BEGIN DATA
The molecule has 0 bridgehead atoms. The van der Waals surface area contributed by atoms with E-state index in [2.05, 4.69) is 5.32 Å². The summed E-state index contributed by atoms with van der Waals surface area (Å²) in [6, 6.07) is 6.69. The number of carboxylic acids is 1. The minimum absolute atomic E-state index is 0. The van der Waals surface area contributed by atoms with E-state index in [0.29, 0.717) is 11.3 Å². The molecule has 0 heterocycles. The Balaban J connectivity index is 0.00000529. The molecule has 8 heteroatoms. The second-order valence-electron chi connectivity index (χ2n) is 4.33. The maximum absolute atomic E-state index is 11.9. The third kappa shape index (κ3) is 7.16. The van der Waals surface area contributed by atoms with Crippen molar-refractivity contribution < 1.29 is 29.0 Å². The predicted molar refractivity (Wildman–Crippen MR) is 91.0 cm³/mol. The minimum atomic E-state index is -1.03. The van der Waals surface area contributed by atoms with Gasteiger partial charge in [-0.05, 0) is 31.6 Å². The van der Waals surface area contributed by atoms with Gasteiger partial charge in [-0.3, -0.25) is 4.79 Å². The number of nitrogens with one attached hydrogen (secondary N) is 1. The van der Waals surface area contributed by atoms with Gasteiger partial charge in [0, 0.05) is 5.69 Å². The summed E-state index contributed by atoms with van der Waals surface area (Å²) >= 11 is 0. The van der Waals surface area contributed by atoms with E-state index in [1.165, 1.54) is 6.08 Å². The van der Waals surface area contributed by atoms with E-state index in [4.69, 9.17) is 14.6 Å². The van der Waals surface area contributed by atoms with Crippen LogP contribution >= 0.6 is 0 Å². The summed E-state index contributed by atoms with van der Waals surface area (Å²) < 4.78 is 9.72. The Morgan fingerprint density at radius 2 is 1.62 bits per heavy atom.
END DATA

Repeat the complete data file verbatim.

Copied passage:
The molecule has 0 bridgehead atoms. The van der Waals surface area contributed by atoms with E-state index in [2.05, 4.69) is 5.32 Å². The summed E-state index contributed by atoms with van der Waals surface area (Å²) in [6, 6.07) is 6.69. The number of carboxylic acids is 1. The minimum absolute atomic E-state index is 0. The van der Waals surface area contributed by atoms with E-state index in [0.29, 0.717) is 11.3 Å². The molecule has 0 heterocycles. The Balaban J connectivity index is 0.00000529. The molecule has 8 heteroatoms. The second-order valence-electron chi connectivity index (χ2n) is 4.33. The maximum absolute atomic E-state index is 11.9. The third kappa shape index (κ3) is 7.16. The van der Waals surface area contributed by atoms with Crippen molar-refractivity contribution < 1.29 is 29.0 Å². The predicted molar refractivity (Wildman–Crippen MR) is 91.0 cm³/mol. The minimum atomic E-state index is -1.03. The van der Waals surface area contributed by atoms with Gasteiger partial charge in [-0.05, 0) is 31.6 Å². The van der Waals surface area contributed by atoms with Gasteiger partial charge in [-0.3, -0.25) is 4.79 Å². The number of nitrogens with one attached hydrogen (secondary N) is 1. The van der Waals surface area contributed by atoms with Gasteiger partial charge in [0, 0.05) is 5.69 Å². The summed E-state index contributed by atoms with van der Waals surface area (Å²) >= 11 is 0. The van der Waals surface area contributed by atoms with E-state index in [1.165, 1.54) is 6.08 Å². The van der Waals surface area contributed by atoms with E-state index in [4.69, 9.17) is 14.6 Å². The van der Waals surface area contributed by atoms with Crippen LogP contribution >= 0.6 is 0 Å². The summed E-state index contributed by atoms with van der Waals surface area (Å²) < 4.78 is 9.72. The Morgan fingerprint density at radius 2 is 1.62 bits per heavy atom.